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    hi there, i’m one of the authors of this book

    the book was originally set to be published by a big tech publisher, but they backed out so we are releasing the book for free on the web and we are going to try to self-publish it

    we are in the process of re-writing the book with a bit more of a conceptual bend than what the publisher wanted, and we are happy with how it is turning out. It is a work in progress, and there are incomplete sections and some repetitive areas, but the structure is about where we want it and much of the content is finished

    the book covers hypermedia in general, then htmx for hypermedia-driven web applications, then Hyperview for hypermedia-driven mobile applications

    hope people find it useful and interesting

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      This explanation of the usefulness of hx-boost is something that had never occurred to me, and I’ve been thinking about (in addition to actually incrementally using it in new things) how HTMX improves my apps’ experience off and on for a few months now:

      You might reasonably ask: what’s the advantage here? We are issuing an AJAX request and simply replacing the entire body.

      Is that significantly different from just issuing a normal link request?

      Yes, it is in fact different: with a boosted link, the browser is able to avoid any processing associated with the head tag. The head tag often contains many scripts and CSS file references. In the boosted scenario, it is not necessary to re-process those resources: the scripts and styles have already been processed and will continue to apply to the new content. This can often be a very easy way to speed up your hypermedia application.

      That’s a good point, and might merit mention in the official documentation, because my initial reaction to hx-boost was to ignore it because there didn’t seem to be much joy in using AJAX just to transfer the full page anyway. I was mostly thinking in terms of network transfer. I don’t think I’m alone.

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        The head tag often contains many scripts and CSS file references.

        Does the browser re-process them if those resources are cached and not expired? I don’t think it is any different in that case…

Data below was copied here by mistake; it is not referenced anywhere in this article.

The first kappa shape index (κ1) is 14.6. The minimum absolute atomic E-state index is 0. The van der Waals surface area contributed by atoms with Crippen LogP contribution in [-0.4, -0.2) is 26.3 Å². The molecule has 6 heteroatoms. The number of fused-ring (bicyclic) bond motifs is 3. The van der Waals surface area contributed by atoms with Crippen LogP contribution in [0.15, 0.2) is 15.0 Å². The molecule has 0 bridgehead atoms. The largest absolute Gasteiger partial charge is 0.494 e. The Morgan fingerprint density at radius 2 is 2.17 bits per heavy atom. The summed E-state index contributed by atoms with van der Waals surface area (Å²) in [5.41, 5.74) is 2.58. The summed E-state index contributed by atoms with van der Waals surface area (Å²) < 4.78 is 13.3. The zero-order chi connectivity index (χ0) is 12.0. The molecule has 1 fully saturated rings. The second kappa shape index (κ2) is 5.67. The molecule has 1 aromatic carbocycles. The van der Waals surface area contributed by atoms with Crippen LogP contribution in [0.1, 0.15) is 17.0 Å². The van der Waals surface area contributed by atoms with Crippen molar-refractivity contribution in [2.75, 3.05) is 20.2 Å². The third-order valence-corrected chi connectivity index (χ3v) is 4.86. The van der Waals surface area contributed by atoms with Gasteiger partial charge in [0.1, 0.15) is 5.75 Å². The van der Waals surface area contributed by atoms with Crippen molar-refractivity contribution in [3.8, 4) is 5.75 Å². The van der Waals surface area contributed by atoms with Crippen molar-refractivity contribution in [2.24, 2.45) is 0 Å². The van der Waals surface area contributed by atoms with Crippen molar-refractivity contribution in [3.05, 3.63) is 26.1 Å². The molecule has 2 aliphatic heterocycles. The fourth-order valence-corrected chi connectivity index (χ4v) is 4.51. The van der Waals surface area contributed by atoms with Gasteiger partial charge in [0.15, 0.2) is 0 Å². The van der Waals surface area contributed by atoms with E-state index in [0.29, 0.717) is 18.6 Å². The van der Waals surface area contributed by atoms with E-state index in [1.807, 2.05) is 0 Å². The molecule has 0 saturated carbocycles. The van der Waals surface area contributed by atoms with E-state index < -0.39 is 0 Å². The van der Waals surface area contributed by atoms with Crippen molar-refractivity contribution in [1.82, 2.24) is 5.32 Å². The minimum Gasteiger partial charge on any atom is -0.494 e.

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          Good question. I haven’t dug into that. Maybe @1cg has?

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      Hello, I’m the least Anglophone-friendly name on the cover. I mostly worked on chapters 03 and 10. I also designed the website — please yell at me if it’s broken!

      We lost our editors as a result of being dropped, so for now, we’re relying on the wisdom of crowds to help us pull this book closer to something worth printing.

      Note – chapter 03 is literally half empty and completely unedited. It was kind of a last-minute addition.

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        While not a replacement for proper editors, online systems such as ProWritingAid can help you folks a lot. You can tell it that you’re writing a technical book in English and tweak a ton of editing parameters. The end result will be better than not having an editor and even if you decide to hire a proper editor later down the road, passing the book through ProWritingAid before sending it to a professional will make the work easier for that editor (unless we’re talking about developmental editing which happens before that).

        I’m not affiliated with them, I just enjoy the product and used it for some of my own technical writing.

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        Off-topic question for the authors out of curiosity: Why do you use asciidoc? Was it your choice or did your publish require this? Are there any other formats your publisher would have allowed?

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          in case anyone wants to contribute, the hypermedia systems repo is now public:


          the content of the book is licensed under Creative Commons BY-NC-SA 4.0


          all other content is licensed under 0-Clause BSD: